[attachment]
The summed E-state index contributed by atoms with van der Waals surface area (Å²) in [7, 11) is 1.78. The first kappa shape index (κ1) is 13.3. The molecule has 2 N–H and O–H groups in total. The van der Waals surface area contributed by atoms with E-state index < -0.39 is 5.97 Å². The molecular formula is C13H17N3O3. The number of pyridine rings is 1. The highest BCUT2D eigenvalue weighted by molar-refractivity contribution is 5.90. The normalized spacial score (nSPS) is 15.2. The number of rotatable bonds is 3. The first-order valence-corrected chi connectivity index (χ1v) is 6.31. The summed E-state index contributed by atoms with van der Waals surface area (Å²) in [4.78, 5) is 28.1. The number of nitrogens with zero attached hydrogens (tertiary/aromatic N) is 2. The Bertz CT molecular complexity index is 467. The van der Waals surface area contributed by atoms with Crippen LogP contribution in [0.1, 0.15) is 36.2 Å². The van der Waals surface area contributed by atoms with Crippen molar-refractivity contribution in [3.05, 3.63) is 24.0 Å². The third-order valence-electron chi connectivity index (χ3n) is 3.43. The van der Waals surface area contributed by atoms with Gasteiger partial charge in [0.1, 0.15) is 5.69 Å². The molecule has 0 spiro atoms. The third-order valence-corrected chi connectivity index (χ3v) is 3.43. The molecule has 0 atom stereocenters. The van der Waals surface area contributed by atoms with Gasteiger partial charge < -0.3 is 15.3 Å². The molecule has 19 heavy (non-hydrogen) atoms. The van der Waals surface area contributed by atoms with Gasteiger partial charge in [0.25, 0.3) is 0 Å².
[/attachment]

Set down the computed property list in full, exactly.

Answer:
The summed E-state index contributed by atoms with van der Waals surface area (Å²) in [7, 11) is 1.78. The first kappa shape index (κ1) is 13.3. The molecule has 2 N–H and O–H groups in total. The van der Waals surface area contributed by atoms with E-state index < -0.39 is 5.97 Å². The molecular formula is C13H17N3O3. The number of pyridine rings is 1. The highest BCUT2D eigenvalue weighted by molar-refractivity contribution is 5.90. The normalized spacial score (nSPS) is 15.2. The number of rotatable bonds is 3. The first-order valence-corrected chi connectivity index (χ1v) is 6.31. The summed E-state index contributed by atoms with van der Waals surface area (Å²) in [4.78, 5) is 28.1. The number of nitrogens with zero attached hydrogens (tertiary/aromatic N) is 2. The Bertz CT molecular complexity index is 467. The van der Waals surface area contributed by atoms with Crippen LogP contribution in [0.1, 0.15) is 36.2 Å². The van der Waals surface area contributed by atoms with Crippen molar-refractivity contribution in [3.05, 3.63) is 24.0 Å². The third-order valence-electron chi connectivity index (χ3n) is 3.43. The van der Waals surface area contributed by atoms with Gasteiger partial charge in [0.1, 0.15) is 5.69 Å². The molecule has 0 spiro atoms. The third-order valence-corrected chi connectivity index (χ3v) is 3.43. The molecule has 0 atom stereocenters. The van der Waals surface area contributed by atoms with Gasteiger partial charge < -0.3 is 15.3 Å². The molecule has 19 heavy (non-hydrogen) atoms. The van der Waals surface area contributed by atoms with Gasteiger partial charge in [0.25, 0.3) is 0 Å².